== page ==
Chrome and Android have been strengthening the old Google family ties for a while now, but according to a report from the Wall Street Journal, they just got a little tighter. The WSJ reports that Hiroshi Lockheimer, who currently serves as the Vice President of Engineering for Android, has also assumed the role of Vice President of Engineering for Chrome. That would put him in charge to a greater or lesser degree of the Chrome browser on desktops, Chromebooks and similar ChromeOS hardware, and Chrome on Android and iOS, plus whatever else Google has cooking up.
There's a new Google Play Services app in town, and it includes all kinds of goodies for developers. But there's a nasty surprise waiting inside Google Play Services 4.0, at least for users on some devices: it may have disabled the Android Device Manager's permission to act as a Device Administrator. This is what allows users to access the new remote lock and device wipe features from the web... which some of them might not realize they can no longer do.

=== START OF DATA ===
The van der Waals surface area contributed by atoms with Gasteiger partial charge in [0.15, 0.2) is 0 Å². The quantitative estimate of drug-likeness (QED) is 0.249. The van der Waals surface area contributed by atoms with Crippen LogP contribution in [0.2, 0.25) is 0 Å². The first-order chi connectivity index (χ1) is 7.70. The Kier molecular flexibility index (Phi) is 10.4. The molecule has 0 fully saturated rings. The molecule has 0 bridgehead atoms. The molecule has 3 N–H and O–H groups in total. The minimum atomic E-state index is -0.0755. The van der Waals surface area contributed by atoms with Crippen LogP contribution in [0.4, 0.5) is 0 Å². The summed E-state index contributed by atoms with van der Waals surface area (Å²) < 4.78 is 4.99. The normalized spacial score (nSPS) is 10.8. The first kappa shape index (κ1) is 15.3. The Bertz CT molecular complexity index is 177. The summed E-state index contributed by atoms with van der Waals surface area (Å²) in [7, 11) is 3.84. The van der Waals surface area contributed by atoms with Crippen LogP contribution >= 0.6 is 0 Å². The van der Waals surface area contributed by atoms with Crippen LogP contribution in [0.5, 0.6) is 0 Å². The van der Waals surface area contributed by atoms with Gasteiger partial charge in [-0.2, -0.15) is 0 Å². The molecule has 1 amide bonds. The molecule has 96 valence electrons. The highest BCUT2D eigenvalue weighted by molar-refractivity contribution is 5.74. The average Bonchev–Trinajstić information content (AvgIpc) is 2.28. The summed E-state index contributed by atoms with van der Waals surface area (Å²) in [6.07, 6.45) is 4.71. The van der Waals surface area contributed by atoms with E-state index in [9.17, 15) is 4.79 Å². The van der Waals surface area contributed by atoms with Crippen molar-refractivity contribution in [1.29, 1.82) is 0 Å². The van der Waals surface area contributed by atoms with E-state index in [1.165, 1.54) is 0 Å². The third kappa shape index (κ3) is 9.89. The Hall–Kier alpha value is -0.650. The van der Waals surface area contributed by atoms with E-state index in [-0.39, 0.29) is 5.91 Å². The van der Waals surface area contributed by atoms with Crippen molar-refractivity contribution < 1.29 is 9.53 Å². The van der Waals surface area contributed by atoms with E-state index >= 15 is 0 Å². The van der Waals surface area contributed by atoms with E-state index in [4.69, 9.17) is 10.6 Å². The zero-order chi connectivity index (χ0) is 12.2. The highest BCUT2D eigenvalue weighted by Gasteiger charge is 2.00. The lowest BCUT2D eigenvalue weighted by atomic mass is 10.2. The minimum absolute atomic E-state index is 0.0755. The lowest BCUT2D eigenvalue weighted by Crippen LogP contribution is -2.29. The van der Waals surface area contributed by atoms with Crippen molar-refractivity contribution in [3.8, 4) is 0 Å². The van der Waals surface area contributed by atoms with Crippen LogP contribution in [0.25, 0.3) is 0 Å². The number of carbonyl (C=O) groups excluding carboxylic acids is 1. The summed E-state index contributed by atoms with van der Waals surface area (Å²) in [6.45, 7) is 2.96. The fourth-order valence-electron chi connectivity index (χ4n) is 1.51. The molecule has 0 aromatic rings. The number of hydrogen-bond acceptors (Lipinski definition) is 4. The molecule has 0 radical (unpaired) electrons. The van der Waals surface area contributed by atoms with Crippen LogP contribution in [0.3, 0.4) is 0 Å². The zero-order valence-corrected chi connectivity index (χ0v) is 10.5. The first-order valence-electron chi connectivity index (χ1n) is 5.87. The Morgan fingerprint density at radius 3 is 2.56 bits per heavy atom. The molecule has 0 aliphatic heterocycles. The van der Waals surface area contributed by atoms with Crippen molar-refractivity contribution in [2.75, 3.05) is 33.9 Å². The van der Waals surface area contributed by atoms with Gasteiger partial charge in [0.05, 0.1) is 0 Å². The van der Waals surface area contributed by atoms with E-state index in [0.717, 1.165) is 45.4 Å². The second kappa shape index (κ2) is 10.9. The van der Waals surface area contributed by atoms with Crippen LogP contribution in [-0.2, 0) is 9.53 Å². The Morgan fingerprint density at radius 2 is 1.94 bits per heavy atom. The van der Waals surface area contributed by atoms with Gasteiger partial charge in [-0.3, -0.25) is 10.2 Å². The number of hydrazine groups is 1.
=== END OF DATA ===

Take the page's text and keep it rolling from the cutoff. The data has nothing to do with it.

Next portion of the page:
Just yesterday, Google posted to its Android blog about Android Device Manager – a tool that will help Android users keep their phones and data safe by offering location and remote wiping/locking features that third party solutions have until now been filling in for.
This morning, users started reporting that the service was rolling out to their devices already. Indeed, Android Device Manager is getting introduced by way of Google Play Services version 3.2.25, but it's not complete just yet.